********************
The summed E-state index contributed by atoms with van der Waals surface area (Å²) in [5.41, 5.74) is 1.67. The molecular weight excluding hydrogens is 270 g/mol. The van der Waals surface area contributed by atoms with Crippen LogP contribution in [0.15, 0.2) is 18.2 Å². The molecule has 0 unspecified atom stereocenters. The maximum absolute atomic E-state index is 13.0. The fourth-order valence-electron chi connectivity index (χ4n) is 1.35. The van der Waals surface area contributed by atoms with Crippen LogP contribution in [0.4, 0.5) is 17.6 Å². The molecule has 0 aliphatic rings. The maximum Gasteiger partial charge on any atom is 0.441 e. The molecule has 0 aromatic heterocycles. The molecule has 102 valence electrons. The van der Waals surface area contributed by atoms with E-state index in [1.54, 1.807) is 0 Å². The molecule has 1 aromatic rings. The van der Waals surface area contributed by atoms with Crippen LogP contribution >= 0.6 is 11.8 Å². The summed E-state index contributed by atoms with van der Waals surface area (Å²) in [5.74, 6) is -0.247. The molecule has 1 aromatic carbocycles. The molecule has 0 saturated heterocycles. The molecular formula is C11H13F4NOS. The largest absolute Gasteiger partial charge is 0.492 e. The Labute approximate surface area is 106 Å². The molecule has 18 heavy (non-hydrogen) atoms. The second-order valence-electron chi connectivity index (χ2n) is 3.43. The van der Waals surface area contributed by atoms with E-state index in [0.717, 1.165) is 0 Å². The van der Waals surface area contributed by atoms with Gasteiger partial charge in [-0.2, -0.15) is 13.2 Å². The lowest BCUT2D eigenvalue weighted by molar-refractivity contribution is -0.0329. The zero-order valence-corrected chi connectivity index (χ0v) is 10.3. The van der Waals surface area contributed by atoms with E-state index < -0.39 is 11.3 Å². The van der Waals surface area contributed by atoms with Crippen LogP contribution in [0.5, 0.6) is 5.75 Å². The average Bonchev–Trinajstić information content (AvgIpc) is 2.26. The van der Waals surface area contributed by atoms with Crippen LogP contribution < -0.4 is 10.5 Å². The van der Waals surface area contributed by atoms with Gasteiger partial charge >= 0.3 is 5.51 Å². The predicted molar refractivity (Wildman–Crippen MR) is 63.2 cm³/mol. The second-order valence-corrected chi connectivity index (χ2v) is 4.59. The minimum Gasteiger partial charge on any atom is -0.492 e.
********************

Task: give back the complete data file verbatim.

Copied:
The summed E-state index contributed by atoms with van der Waals surface area (Å²) in [5.41, 5.74) is 1.67. The molecular weight excluding hydrogens is 270 g/mol. The van der Waals surface area contributed by atoms with Crippen LogP contribution in [0.15, 0.2) is 18.2 Å². The molecule has 0 unspecified atom stereocenters. The maximum absolute atomic E-state index is 13.0. The fourth-order valence-electron chi connectivity index (χ4n) is 1.35. The van der Waals surface area contributed by atoms with Crippen LogP contribution in [0.4, 0.5) is 17.6 Å². The molecule has 0 aliphatic rings. The maximum Gasteiger partial charge on any atom is 0.441 e. The molecule has 0 aromatic heterocycles. The molecule has 102 valence electrons. The van der Waals surface area contributed by atoms with E-state index in [1.54, 1.807) is 0 Å². The molecule has 1 aromatic rings. The van der Waals surface area contributed by atoms with Crippen LogP contribution >= 0.6 is 11.8 Å². The summed E-state index contributed by atoms with van der Waals surface area (Å²) in [5.74, 6) is -0.247. The molecule has 1 aromatic carbocycles. The molecule has 0 saturated heterocycles. The molecular formula is C11H13F4NOS. The largest absolute Gasteiger partial charge is 0.492 e. The Labute approximate surface area is 106 Å². The molecule has 18 heavy (non-hydrogen) atoms. The second-order valence-electron chi connectivity index (χ2n) is 3.43. The van der Waals surface area contributed by atoms with E-state index in [0.717, 1.165) is 0 Å². The van der Waals surface area contributed by atoms with Gasteiger partial charge in [-0.2, -0.15) is 13.2 Å². The lowest BCUT2D eigenvalue weighted by molar-refractivity contribution is -0.0329. The zero-order valence-corrected chi connectivity index (χ0v) is 10.3. The van der Waals surface area contributed by atoms with E-state index < -0.39 is 11.3 Å². The van der Waals surface area contributed by atoms with Crippen LogP contribution in [0.5, 0.6) is 5.75 Å². The average Bonchev–Trinajstić information content (AvgIpc) is 2.26. The van der Waals surface area contributed by atoms with Crippen LogP contribution < -0.4 is 10.5 Å². The van der Waals surface area contributed by atoms with Gasteiger partial charge >= 0.3 is 5.51 Å². The predicted molar refractivity (Wildman–Crippen MR) is 63.2 cm³/mol. The second-order valence-corrected chi connectivity index (χ2v) is 4.59. The minimum Gasteiger partial charge on any atom is -0.492 e.